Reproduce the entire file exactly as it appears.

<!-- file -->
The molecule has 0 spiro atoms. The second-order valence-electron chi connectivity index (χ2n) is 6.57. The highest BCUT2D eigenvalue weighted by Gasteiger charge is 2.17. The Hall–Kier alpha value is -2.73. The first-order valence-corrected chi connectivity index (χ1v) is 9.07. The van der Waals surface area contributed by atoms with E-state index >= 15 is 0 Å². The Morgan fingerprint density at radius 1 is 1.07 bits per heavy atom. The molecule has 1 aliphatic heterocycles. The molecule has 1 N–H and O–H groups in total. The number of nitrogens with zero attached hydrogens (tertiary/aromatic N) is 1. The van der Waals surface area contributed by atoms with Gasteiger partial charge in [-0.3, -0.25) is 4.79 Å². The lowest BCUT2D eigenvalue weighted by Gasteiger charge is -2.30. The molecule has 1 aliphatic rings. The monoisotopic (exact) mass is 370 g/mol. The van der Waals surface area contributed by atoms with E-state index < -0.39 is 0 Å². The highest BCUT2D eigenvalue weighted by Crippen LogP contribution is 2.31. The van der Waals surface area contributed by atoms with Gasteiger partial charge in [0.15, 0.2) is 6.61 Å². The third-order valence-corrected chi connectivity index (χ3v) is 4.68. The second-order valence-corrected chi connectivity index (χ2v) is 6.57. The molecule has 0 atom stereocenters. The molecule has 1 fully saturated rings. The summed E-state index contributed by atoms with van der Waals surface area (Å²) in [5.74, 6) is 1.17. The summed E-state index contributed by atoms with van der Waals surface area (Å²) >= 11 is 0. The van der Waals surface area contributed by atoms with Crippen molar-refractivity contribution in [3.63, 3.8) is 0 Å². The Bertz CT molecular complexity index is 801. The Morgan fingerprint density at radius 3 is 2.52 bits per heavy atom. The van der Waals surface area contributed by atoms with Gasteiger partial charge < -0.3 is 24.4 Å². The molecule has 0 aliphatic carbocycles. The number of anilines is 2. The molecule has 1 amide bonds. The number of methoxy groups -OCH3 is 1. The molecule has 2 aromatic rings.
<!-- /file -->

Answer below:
The molecule has 0 spiro atoms. The second-order valence-electron chi connectivity index (χ2n) is 6.57. The highest BCUT2D eigenvalue weighted by Gasteiger charge is 2.17. The Hall–Kier alpha value is -2.73. The first-order valence-corrected chi connectivity index (χ1v) is 9.07. The van der Waals surface area contributed by atoms with E-state index >= 15 is 0 Å². The Morgan fingerprint density at radius 1 is 1.07 bits per heavy atom. The molecule has 1 aliphatic heterocycles. The molecule has 1 N–H and O–H groups in total. The number of nitrogens with zero attached hydrogens (tertiary/aromatic N) is 1. The van der Waals surface area contributed by atoms with Gasteiger partial charge in [-0.3, -0.25) is 4.79 Å². The lowest BCUT2D eigenvalue weighted by Gasteiger charge is -2.30. The molecule has 1 aliphatic rings. The monoisotopic (exact) mass is 370 g/mol. The van der Waals surface area contributed by atoms with E-state index < -0.39 is 0 Å². The highest BCUT2D eigenvalue weighted by Crippen LogP contribution is 2.31. The van der Waals surface area contributed by atoms with Gasteiger partial charge in [0.15, 0.2) is 6.61 Å². The third-order valence-corrected chi connectivity index (χ3v) is 4.68. The second-order valence-corrected chi connectivity index (χ2v) is 6.57. The molecule has 0 atom stereocenters. The molecule has 1 fully saturated rings. The summed E-state index contributed by atoms with van der Waals surface area (Å²) in [5.74, 6) is 1.17. The summed E-state index contributed by atoms with van der Waals surface area (Å²) >= 11 is 0. The van der Waals surface area contributed by atoms with Crippen molar-refractivity contribution in [3.63, 3.8) is 0 Å². The Bertz CT molecular complexity index is 801. The Morgan fingerprint density at radius 3 is 2.52 bits per heavy atom. The van der Waals surface area contributed by atoms with Gasteiger partial charge < -0.3 is 24.4 Å². The molecule has 0 aliphatic carbocycles. The number of anilines is 2. The molecule has 1 amide bonds. The number of methoxy groups -OCH3 is 1. The molecule has 2 aromatic rings.